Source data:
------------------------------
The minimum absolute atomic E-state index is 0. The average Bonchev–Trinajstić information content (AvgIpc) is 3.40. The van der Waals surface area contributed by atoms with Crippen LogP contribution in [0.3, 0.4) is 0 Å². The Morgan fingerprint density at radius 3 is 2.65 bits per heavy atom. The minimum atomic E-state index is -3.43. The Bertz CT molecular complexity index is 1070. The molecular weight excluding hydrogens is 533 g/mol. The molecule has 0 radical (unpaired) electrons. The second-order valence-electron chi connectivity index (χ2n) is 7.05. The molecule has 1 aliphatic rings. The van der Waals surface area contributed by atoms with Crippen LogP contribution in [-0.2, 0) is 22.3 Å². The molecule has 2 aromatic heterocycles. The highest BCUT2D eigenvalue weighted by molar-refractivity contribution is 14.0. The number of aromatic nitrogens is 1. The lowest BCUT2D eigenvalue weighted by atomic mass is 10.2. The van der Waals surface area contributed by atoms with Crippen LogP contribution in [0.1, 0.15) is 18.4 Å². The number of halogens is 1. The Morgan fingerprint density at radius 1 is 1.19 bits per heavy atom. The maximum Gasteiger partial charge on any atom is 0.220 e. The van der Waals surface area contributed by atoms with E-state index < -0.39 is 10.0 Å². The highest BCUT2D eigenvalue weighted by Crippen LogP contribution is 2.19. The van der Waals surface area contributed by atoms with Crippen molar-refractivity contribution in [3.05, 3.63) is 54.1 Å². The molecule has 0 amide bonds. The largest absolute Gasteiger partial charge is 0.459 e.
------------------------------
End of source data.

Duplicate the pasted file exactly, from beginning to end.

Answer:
The minimum absolute atomic E-state index is 0. The average Bonchev–Trinajstić information content (AvgIpc) is 3.40. The van der Waals surface area contributed by atoms with Crippen LogP contribution in [0.3, 0.4) is 0 Å². The Morgan fingerprint density at radius 3 is 2.65 bits per heavy atom. The minimum atomic E-state index is -3.43. The Bertz CT molecular complexity index is 1070. The molecular weight excluding hydrogens is 533 g/mol. The molecule has 0 radical (unpaired) electrons. The second-order valence-electron chi connectivity index (χ2n) is 7.05. The molecule has 1 aliphatic rings. The van der Waals surface area contributed by atoms with Crippen LogP contribution in [-0.2, 0) is 22.3 Å². The molecule has 2 aromatic heterocycles. The highest BCUT2D eigenvalue weighted by molar-refractivity contribution is 14.0. The number of aromatic nitrogens is 1. The lowest BCUT2D eigenvalue weighted by atomic mass is 10.2. The van der Waals surface area contributed by atoms with Crippen LogP contribution in [0.1, 0.15) is 18.4 Å². The number of halogens is 1. The Morgan fingerprint density at radius 1 is 1.19 bits per heavy atom. The maximum Gasteiger partial charge on any atom is 0.220 e. The van der Waals surface area contributed by atoms with E-state index < -0.39 is 10.0 Å². The highest BCUT2D eigenvalue weighted by Crippen LogP contribution is 2.19. The van der Waals surface area contributed by atoms with Crippen molar-refractivity contribution in [3.05, 3.63) is 54.1 Å². The molecule has 0 amide bonds. The largest absolute Gasteiger partial charge is 0.459 e.